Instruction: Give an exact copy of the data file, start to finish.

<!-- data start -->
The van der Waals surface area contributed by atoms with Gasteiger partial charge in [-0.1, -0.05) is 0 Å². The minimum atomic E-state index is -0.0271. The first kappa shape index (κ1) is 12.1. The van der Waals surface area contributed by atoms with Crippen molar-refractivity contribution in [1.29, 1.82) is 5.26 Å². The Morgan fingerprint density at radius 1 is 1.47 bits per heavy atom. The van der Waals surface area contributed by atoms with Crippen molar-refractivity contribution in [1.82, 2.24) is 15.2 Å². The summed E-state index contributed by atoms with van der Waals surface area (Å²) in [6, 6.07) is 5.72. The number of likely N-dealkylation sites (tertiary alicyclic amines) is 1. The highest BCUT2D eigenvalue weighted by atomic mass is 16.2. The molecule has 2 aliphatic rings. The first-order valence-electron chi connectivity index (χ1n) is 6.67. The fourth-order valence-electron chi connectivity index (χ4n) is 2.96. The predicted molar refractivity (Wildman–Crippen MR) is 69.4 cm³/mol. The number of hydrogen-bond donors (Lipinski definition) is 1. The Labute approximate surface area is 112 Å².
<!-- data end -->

The van der Waals surface area contributed by atoms with Gasteiger partial charge in [-0.1, -0.05) is 0 Å². The minimum atomic E-state index is -0.0271. The first kappa shape index (κ1) is 12.1. The van der Waals surface area contributed by atoms with Crippen molar-refractivity contribution in [1.29, 1.82) is 5.26 Å². The Morgan fingerprint density at radius 1 is 1.47 bits per heavy atom. The van der Waals surface area contributed by atoms with Crippen molar-refractivity contribution in [1.82, 2.24) is 15.2 Å². The summed E-state index contributed by atoms with van der Waals surface area (Å²) in [6, 6.07) is 5.72. The number of likely N-dealkylation sites (tertiary alicyclic amines) is 1. The highest BCUT2D eigenvalue weighted by atomic mass is 16.2. The molecule has 2 aliphatic rings. The first-order valence-electron chi connectivity index (χ1n) is 6.67. The fourth-order valence-electron chi connectivity index (χ4n) is 2.96. The predicted molar refractivity (Wildman–Crippen MR) is 69.4 cm³/mol. The number of hydrogen-bond donors (Lipinski definition) is 1. The Labute approximate surface area is 112 Å².